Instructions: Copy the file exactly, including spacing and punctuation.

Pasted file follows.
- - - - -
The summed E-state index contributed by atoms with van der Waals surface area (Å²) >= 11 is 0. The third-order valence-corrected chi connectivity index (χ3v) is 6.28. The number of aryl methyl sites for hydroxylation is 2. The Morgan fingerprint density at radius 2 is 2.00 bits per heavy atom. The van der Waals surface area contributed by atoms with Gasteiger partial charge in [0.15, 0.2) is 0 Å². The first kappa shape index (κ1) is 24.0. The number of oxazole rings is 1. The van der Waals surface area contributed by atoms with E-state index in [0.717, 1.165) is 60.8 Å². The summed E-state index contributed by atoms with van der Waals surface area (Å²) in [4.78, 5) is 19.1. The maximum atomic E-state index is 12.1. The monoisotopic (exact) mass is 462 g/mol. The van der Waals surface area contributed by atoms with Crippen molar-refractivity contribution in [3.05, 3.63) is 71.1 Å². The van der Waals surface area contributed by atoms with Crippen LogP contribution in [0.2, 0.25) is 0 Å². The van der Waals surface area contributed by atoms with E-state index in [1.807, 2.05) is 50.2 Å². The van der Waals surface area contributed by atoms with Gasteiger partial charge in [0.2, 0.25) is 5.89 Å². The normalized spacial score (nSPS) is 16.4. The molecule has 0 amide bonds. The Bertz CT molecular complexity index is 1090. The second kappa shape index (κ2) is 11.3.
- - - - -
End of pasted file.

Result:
The summed E-state index contributed by atoms with van der Waals surface area (Å²) >= 11 is 0. The third-order valence-corrected chi connectivity index (χ3v) is 6.28. The number of aryl methyl sites for hydroxylation is 2. The Morgan fingerprint density at radius 2 is 2.00 bits per heavy atom. The van der Waals surface area contributed by atoms with Gasteiger partial charge in [0.15, 0.2) is 0 Å². The first kappa shape index (κ1) is 24.0. The number of oxazole rings is 1. The van der Waals surface area contributed by atoms with E-state index in [0.717, 1.165) is 60.8 Å². The summed E-state index contributed by atoms with van der Waals surface area (Å²) in [4.78, 5) is 19.1. The maximum atomic E-state index is 12.1. The monoisotopic (exact) mass is 462 g/mol. The van der Waals surface area contributed by atoms with Crippen molar-refractivity contribution in [3.05, 3.63) is 71.1 Å². The van der Waals surface area contributed by atoms with Crippen LogP contribution in [0.2, 0.25) is 0 Å². The van der Waals surface area contributed by atoms with E-state index in [1.807, 2.05) is 50.2 Å². The van der Waals surface area contributed by atoms with Gasteiger partial charge in [0.2, 0.25) is 5.89 Å². The normalized spacial score (nSPS) is 16.4. The molecule has 0 amide bonds. The Bertz CT molecular complexity index is 1090. The second kappa shape index (κ2) is 11.3.